Opinion filed May 14, 1930.
An Appeal from the Circuit Court for Dade County; H. F. Atkinson, Judge.
Williard Knight and George Edward Holt, for Appellant;
Gallagher Davis and Mitchell D. Price, for Appellees.
D. L. Drawdy and Anna Drawdy, his wife, on April 21, 1925, owed Miami Mortgage Guaranty Company six thousand dollars. As evidence of the debt Drawdy and wife executed their promissory notes for that amount in favor of the Miami Mortgage Guaranty Company payable three years after date with eight per cent per annum interest payable semi-annually. The interest payments were evidenced by coupon notes in the sum of two hundred and forty dollars and attached to the note for the principal sum.
To secure the payment of the debt and interest accruing thereon the Drawdys executed a mortgage upon certain real property. A month after this transaction the Miami Mortgage Guaranty Company transferred the note and mortgage to John L. Brigham. The Drawdys failed to pay the interest coupon note which became due on April 21, 1927, the fourth of such coupon notes, and the Mortgage Guaranty Company, the original creditor and mortgagee, paid the note to Brigham, being obligated to do so by reason of its endorsement of the note to Brigham.
The Mortgage Guaranty Company then exhibited its bill in chancery against the Drawdys to enforce the mortgage security to the payment of the interest debt represented by the coupon note. L. R. Moss and his wife Eva were made parties because it was alleged that they claimed some interest in the premises.
The complainant bases its right to maintain the suit upon a subrogation to the rights of Brigham to demand payment of the note from Drawdy and to enforce the mortgage security against him to collect it, subject nevertheless to the claims of Brigham and his rights as secured by the mortgage.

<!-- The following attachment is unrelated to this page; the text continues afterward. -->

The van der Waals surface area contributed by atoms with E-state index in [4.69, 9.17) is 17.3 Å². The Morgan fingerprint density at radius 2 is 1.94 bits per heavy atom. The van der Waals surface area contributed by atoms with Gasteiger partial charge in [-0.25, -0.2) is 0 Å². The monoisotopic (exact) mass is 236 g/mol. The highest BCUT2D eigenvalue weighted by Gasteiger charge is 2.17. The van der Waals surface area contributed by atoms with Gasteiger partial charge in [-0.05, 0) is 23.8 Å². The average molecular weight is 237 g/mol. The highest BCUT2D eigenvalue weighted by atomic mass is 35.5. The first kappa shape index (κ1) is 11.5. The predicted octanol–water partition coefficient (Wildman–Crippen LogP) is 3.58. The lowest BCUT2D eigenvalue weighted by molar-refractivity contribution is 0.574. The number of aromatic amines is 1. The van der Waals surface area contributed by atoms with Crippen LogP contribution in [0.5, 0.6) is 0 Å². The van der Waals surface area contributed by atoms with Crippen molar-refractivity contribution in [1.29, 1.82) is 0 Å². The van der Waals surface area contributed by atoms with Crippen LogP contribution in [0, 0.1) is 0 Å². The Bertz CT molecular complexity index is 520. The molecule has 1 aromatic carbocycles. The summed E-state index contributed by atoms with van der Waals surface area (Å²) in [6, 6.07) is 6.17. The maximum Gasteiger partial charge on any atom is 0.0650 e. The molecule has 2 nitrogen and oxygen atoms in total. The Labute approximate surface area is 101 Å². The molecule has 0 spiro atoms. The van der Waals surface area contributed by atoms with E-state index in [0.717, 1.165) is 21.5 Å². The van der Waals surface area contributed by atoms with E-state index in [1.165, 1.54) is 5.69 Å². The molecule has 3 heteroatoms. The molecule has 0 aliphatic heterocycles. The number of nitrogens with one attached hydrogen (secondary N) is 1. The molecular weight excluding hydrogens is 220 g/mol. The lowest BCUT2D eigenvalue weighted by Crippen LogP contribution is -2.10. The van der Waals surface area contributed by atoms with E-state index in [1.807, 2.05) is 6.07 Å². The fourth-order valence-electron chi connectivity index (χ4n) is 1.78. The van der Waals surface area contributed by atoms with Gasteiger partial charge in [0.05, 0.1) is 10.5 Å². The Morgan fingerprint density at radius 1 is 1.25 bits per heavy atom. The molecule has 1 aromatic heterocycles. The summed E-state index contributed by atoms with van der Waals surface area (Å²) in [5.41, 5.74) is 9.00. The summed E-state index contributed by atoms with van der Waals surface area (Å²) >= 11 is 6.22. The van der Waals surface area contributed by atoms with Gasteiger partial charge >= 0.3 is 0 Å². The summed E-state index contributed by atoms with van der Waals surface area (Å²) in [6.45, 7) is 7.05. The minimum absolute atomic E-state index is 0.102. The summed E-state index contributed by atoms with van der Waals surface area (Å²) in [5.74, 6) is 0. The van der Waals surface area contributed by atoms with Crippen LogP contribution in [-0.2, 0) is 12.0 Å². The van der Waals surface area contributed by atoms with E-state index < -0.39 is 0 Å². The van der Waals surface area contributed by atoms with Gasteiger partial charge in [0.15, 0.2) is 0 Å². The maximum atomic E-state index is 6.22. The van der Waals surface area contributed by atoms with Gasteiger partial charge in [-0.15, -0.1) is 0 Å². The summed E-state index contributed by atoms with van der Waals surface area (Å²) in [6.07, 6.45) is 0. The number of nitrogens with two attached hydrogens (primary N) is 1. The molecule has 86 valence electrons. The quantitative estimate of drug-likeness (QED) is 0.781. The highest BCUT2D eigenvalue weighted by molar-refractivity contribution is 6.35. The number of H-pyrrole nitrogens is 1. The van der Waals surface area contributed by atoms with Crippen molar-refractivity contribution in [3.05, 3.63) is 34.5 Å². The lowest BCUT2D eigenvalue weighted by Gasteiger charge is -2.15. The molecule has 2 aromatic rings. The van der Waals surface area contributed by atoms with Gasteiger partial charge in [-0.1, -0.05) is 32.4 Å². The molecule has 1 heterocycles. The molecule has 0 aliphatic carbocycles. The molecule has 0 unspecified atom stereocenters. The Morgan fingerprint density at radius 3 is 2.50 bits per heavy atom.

The Drawdys demurred to the bill and so did L. R. Moss. The demurrers were sustained and the bill was dismissed. From which decree the Miami Mortgage Guaranty Company appealed.
The interest due upon the principal debt was as much a part of the debt as the principal. It was secured by the mortgage as fully as the principal. The transfer of the indebtedness, that is the amount due and secured by the mortgage, to any one by lawful means carries with it the mortgage security without any written assignment of the latter. See Taylor v. American Nat. Bank, 63 Fla. 631, 57 So. R. 678, Ann. Cas. 1914 A. 390 n; McClure v. American Nat. Bank, 67 Fla. 32, 64 So. R. 427; Collins v. W. C. Briggs, Inc., ___ Fla. ___, 123 So. R. 833; Harris v. Robertson, 77 Fla. 214, 81 So. R. 224; Evins v. Gainesville Nat. Bank, 80 Fla. 84, 85 So. R. 659; Scott v. Taylor, 63 Fla. 612, 58 So. R. 30.
The right to foreclose the mortgage for the failure to pay an interest installment although the principal sum may not be due is undoubted, even though there is no acceleration clause in the mortgage or if there should be and the complainant does not exercise his option to declare the entire debt due the mortgage may be foreclosed for the unpaid interest due. See Warren v. Creevey, 87 Fla. 46, 99 So. R. 247; White v. Gracey, 45 Fla. 657, 34 So. R. 223.
The note for the principal sum contained a clause that the note "together with the coupons hereto attached are secured by a mortgage deed of even date and are subject to each and every of the conditions, stipulations and agreements therein set out." The mortgage contained a covenant to "pay all and singular the principal and interest and other sums of money payable by virtue of said promissory note and this deed, or either, promptly on the days respectively the same severally come due."